396 F2d 477 Application of Ferdinand Markert Willibald Funk Gottfried Richter and Otto Frey
396 F.2d 477
Application of Ferdinand MARKERT, Willibald Funk, Gottfried Richter and Otto Frey.
Patent Appeal No. 7967.
United States Court of Customs and Patent Appeals.
June 13, 1968.
Rehearing Denied October 10, 1968.
Marzall, Johnston, Cook & Root, Herbert B. Keil, Chicago, Ill., for appellants.
Joseph Schimmel, Washington, D. C. (S. Wm. Cochran, Washington, D. C., of counsel) for the Commissioner of Patents.
Before WORLEY, Chief Judge, and RICH, SMITH, ALMOND and KIRKPATRICK,* Judges.
The present appeal relates to a process for the production of gaseous olefins by cracking hydrocarbons. The asserted improvement resides in rapidly cooling the reaction gases "without side reactions and without troublesome coke formation." Appellant asserts that this result is obtained:
* * * by supplying to the current of reaction gases which are at the reaction temperature, in a cooling chamber, one or more compact jets of liquid containing an amount of liquid sufficient to cool the gas current by at least 100°C, the said jet or jets being supplied laterally at such a pressure-head that the jet or jets penetrate the gas current and are disintegrated therein.
The board1 affirmed the examiner's final rejection of appealed claims 1-9, inclusive, as "obvious over" the references:
Forward 2,144,488 January 17, 1939 Kosbahn et al. 2,719,184 September 27, 1955
While the examiner in his Answer rejected all the claims on this basis, the board's opinion of December 21, 1965 seems to treat the claims somewhat differently. Thus, its opinion refers to the final rejection of claims 1 to 3 and 5 and a refusal "to allow claims 4 and 6 to 9 which were amended after final rejection." The board, however, did not comment further on the rejection and proceeded to treat all the claims as being rejected under 35 U.S.C. § 103, stating:
Claims 1 to 9 are rejected as being "obvious over either of Forward or Kosbahn et al." The Examiner holds that the gas quenching by "lateral" water injection, which is employed in an old cracking procedure, is shown by each of the references. We agree. We see nothing unobvious in this procedure as applied to ordinary gasquenching operations and we will sustain the rejection.
The foregoing recital of the background of the present appeal highlights the apparent failure of the appellants, the examiner, and the board to have joined issue on the grounds of rejection. As will be noted later, this extends also to the question as to precisely what limitations were present in appealed claims 4-9 when rejected by the examiner and when this rejection was affirmed by the board.
As we view the claims on appeal, claims 1-3 stand or fall together on the obviousness rejection, while claims 4-9 stand or fall together on the same rejection, but for somewhat different reasons.
Claim 1, selected by us as representative of the first group, is:
1. An improvement in a process for the preparation of gaseous olefines wherein hydrocarbons are cracked in a fluidized bed at temperatures between about 650° and 850°C which comprises: passing a current of said gaseous olefines from a cracking zone through an outlet pipe and into a cooling chamber, the diameter of said cooling chamber being substantially greater than the diameter of said pipe, and thereafter cooling said gaseous olefines by injecting a single compact jet of liquid into said current, the area of contact between said current and said jet of liquid being spaced inwardly from the walls of said cooling chamber, said jet of liquid being supplied laterally to said current of gaseous olefines under sufficient pressure to enable said jet of liquid to penetrate the current a predetermined amount, whereby said jet of liquid is torn apart by the gas current and the gases are thereby rapidly cooled.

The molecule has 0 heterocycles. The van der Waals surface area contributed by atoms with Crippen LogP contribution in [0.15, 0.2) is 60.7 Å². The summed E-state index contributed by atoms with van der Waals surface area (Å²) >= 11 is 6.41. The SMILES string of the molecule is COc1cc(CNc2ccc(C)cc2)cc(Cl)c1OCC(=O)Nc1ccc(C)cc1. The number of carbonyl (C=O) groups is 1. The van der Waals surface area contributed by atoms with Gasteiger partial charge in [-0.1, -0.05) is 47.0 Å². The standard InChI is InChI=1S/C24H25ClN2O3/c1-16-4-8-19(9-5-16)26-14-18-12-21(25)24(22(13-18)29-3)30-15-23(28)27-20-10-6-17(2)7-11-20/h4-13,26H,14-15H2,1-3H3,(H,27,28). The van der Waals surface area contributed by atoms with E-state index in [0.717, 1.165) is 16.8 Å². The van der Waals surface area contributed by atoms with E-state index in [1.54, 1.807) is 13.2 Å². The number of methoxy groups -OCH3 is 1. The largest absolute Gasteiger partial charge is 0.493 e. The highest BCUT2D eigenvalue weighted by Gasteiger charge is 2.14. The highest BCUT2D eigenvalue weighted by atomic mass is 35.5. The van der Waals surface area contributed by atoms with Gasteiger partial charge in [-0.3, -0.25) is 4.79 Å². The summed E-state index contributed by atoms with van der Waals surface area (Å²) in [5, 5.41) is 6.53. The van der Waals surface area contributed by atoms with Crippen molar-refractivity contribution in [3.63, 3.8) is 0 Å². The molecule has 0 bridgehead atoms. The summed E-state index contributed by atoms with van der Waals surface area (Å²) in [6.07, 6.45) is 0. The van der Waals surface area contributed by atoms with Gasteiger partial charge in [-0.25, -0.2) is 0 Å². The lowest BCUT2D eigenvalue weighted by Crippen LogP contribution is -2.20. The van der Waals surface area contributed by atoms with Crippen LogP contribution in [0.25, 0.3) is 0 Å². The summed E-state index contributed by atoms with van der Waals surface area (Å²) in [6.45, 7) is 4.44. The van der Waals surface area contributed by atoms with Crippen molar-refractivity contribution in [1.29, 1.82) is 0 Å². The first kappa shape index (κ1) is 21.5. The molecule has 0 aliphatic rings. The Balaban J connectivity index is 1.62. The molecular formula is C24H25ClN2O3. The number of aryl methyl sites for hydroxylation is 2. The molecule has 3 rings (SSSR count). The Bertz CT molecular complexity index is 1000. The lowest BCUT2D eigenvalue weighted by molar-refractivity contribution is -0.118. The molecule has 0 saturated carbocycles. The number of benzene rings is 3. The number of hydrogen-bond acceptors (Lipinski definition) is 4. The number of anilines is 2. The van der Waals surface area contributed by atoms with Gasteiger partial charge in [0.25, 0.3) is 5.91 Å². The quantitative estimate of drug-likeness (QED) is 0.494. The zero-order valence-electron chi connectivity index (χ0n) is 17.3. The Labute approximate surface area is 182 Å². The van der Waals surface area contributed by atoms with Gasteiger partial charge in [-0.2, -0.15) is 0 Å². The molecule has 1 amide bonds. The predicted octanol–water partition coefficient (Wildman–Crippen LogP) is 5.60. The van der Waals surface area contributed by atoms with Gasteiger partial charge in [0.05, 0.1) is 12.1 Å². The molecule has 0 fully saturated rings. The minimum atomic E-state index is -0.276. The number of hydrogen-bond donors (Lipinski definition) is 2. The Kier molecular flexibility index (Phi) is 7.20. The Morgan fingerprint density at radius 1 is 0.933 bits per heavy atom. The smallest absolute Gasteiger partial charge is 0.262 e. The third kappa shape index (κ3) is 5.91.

Claim 4, selected by us as representative of the second group, is:
4. An improvement in a process for the preparation of gaseous olefines wherein hydrocarbons are cracked in a fluidized bed at temperatures between about 650° and 850°C which comprises: passing a current of said gaseous olefines from a cracking zone through an outlet pipe and into a cooling chamber said gaseous olefines entering said cooling chamber with a pressure-head of 20 to 1,000 millimeter water column, the diameter of said cooling chamber being substantially greater than the diameter of said pipe, and thereafter cooling said gaseous olefines by injecting at least one compact jet of liquid into said current, the area of contact between said current and said jet of liquid being spaced inwardly from the walls of said cooling chamber, said jet of liquid being supplied laterally to said current of gaseous olefines wherein the product of the ratio of the pressure-head of the jet of liquid to the pressure-head of the gas current and the ratio of the diameter of the jet of liquid to the diameter of the gas current lies within the range of from about 0.01 to about 3, all four variables being measured at the points of entry into the cooling chamber, whereby said jet of liquid penetrates said current a predetermined amount and is torn apart by the gas current and the gases are thereby rapidly cooled.
Comparison of the claims establishes that the principal difference between the two groups resides in the inclusion of certain so-called "numerical parameters" in claims 4-9 which are missing in claims 1-3.
We affirm the obviousness rejection of claims 1-3,2 assuming that claims 1-3 were not cancelled. In reaching this conclusion, we do so after reviewing the references and finding ourselves in agreement with the examiner's "brief description" thereof which we here adopt. The examiner's Answer contains a description of the references relied upon which is as follows: